If you feel that you are being discriminated against now based on your race---even if you
don't believe you can prove it, you still may file a formal complaint and ask the state or the feds to look into the matter for you.
CA law prohibits harassment and discrimination in the workplace and you do have a legal remedy.
Workplace harassment/discrimination is any unwelcome or unwanted conduct that denigrates or shows hostility or an aversion toward another person on the basis of any characteristic protected by law, which includes an individual's race, color, gender, ethnic or national origin, age, religion, disability, marital status, sexual orientation, gender identity, or other personal characteristic protected by law. A conduct is considered unwelcome if the employee did not solicit, instigate or provoke it, and the employee regards XXXXX XXXXX as undesirable or offensive.
In CA you have two possible avenues of approach to dealing with discrimination. If your goal is to ultimately sue in Federal Court, then you will file a complaint with the EEOC, and if you want to be in the CA Superior Court---local to your county---then you will file with the DFEH and, if you want to, with the EEOC as well.
You may a formal complaint with the CA Department of Fair Employment and Housing alleging discrimination based on your race and/or national origin.
To do this you must first make an appointment with the Department to be interviewed, either over the phone or at a local DFEH office. You may call the DFEH at(NNN) NNN-NNNN or apply on line by using the Department’s "Online Appointment System." The system will guide you through questions to determine whether an appointment is right for you.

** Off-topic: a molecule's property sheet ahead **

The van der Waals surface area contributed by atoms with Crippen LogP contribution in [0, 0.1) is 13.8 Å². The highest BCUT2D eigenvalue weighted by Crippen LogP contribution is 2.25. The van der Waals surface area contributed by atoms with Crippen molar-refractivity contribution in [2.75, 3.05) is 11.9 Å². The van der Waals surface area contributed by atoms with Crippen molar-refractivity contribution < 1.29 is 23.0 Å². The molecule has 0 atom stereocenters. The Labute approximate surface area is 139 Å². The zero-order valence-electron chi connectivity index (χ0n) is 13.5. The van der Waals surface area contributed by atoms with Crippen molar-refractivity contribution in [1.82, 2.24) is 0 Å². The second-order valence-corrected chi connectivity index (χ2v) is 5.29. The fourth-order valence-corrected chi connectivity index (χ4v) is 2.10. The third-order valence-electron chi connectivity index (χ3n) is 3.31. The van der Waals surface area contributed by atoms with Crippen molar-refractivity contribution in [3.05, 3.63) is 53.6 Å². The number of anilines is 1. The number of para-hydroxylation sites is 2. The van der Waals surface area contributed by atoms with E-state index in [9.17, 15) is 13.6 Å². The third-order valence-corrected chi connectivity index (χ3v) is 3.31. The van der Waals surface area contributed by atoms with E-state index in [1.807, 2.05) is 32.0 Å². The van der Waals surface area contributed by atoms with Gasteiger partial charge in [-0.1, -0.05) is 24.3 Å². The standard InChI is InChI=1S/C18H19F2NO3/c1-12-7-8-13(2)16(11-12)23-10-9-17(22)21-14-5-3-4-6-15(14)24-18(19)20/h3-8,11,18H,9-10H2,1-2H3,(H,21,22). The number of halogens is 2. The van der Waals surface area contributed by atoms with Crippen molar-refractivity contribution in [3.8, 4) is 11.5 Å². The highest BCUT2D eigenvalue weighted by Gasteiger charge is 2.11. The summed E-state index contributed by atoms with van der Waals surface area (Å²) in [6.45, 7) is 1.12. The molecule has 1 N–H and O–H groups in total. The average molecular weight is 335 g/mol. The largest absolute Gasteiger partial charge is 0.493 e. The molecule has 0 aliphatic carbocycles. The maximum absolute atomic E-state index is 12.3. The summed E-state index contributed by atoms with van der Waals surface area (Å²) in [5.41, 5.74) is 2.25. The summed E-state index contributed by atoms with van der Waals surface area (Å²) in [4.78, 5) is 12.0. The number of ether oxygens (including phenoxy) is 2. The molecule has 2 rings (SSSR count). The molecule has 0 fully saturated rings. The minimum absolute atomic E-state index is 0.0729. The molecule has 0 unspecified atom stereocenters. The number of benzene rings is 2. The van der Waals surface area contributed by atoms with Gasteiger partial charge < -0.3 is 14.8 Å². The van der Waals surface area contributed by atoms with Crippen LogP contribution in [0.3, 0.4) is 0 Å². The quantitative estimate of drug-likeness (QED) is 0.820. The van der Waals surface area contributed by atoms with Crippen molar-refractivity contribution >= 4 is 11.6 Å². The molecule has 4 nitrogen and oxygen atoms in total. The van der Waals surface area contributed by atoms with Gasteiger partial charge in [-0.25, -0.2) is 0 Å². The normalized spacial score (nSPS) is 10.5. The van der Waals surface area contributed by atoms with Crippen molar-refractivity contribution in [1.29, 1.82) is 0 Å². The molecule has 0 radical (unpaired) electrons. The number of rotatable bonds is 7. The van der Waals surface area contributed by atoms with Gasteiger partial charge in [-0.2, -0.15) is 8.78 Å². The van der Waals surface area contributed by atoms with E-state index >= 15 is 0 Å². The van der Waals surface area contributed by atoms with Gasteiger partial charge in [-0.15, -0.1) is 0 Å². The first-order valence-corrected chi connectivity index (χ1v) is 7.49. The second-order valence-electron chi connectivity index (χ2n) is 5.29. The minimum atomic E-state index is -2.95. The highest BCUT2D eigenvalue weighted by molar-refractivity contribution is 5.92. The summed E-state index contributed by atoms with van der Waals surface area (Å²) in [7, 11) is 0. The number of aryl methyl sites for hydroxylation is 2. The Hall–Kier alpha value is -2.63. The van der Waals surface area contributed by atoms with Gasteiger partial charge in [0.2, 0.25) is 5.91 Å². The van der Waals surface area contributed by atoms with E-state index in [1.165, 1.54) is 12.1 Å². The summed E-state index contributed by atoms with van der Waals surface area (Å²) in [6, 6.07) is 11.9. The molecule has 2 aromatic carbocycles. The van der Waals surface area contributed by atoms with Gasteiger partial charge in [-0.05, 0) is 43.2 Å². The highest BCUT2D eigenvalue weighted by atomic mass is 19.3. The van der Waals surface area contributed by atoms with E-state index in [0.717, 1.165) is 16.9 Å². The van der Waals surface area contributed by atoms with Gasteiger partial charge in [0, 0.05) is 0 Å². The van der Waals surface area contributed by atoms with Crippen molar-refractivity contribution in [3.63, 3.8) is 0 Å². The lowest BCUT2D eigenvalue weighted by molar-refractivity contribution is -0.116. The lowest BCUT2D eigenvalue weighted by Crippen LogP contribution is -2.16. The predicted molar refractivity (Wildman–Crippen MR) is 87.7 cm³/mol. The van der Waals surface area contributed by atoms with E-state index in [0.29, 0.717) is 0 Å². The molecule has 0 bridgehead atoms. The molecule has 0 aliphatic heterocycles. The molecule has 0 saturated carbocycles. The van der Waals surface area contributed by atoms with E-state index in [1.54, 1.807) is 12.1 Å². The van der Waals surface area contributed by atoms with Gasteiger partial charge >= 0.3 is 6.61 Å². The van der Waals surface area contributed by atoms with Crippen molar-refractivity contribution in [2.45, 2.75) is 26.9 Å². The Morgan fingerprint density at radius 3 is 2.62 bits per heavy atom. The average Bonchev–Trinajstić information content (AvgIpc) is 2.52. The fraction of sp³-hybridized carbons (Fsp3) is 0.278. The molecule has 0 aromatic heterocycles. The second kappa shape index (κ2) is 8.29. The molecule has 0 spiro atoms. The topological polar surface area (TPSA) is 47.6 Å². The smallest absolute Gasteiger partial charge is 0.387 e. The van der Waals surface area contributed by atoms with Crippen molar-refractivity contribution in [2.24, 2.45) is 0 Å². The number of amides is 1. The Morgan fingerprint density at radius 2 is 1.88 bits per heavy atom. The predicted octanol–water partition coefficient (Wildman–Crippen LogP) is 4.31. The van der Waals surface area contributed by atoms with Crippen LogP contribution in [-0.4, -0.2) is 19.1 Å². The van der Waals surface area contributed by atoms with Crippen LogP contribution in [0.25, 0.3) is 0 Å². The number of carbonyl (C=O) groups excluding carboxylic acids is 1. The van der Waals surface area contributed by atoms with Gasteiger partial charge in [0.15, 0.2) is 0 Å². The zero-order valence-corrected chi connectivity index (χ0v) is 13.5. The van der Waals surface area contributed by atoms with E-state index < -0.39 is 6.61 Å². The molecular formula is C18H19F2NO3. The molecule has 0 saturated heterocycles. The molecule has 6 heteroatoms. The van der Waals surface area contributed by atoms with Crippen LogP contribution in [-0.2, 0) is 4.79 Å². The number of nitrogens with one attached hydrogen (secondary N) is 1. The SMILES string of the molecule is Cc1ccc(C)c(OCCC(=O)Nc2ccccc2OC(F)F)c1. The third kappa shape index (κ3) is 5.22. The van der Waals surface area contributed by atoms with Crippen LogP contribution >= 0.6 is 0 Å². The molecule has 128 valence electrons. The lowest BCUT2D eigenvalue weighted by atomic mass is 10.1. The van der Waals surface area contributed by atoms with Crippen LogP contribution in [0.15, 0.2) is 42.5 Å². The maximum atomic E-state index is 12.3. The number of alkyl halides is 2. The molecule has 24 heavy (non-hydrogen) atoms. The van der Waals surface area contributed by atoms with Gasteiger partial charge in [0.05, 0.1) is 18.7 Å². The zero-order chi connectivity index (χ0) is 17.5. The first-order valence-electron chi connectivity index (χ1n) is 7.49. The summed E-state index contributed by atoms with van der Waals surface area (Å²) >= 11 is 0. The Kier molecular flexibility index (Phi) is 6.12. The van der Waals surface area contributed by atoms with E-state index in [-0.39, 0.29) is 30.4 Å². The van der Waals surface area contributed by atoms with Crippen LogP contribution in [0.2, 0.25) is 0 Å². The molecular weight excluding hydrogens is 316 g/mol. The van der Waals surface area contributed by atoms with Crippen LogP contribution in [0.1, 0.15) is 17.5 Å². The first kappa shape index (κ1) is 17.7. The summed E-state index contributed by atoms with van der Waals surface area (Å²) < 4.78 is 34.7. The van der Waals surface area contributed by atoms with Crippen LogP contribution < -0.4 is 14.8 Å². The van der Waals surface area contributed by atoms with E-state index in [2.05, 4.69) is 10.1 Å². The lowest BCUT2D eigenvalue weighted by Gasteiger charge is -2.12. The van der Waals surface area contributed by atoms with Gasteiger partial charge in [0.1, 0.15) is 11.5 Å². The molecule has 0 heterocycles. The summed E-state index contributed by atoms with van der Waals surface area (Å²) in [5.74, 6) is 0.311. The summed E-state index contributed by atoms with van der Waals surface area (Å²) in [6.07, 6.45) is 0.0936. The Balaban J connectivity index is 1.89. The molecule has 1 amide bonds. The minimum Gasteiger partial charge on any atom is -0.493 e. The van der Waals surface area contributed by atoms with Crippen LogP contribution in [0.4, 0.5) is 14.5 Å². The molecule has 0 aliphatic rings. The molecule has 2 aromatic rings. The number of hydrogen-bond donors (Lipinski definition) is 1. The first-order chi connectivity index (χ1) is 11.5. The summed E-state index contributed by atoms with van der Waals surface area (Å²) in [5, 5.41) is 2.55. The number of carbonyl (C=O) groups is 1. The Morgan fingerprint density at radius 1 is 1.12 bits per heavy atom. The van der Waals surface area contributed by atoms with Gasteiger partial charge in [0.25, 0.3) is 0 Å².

Alternatively, you may file a complaint with the EEOC (Equal Employment Opportunity Commission). If your company has 15 or more employees, they are prohibited from discriminating against you. To file a complaint with the EEOC, contact the nearest Equal Employment Opportunity Commission field office. To be automatically connected with the nearest office, call(NNN) NNN-NNNN EEOC website: www.eeoc.gov
Federal law specifically prohibits discrimination, based upon the Ethnicity, Color, Religion, National Origin, Age, Sex and Disability of an individual, with regard to hiring, promotion and firing.
After you file the complaint, your employer will be prohibited from any retaliatory action against you. The EEOC will investigate your claim, and 180 days after the filing of the complaint you may ask for a "right to sue letter". The EEOC will issue you the letter which gives you the right to institute a private civil action against your employer and seek monetary damages.
Additionally, if you feel that there is retaliation also based on the fact that you have been granted FMLA intermittent leave, you have a separate remedy for that.
The FMLA permits you to file a complaint with the U.S. Department of Labor (DOL) or file a civil suit. you are not required to first file a complaint with the DOL before filing a civil suit.
When you complain to the DOL, they investigate the complaint. If the investigator believes that a violation exists, the DOL will try to get the employer to comply with the Act. Most employers yield to the findings and proposed remedy of the DOL.
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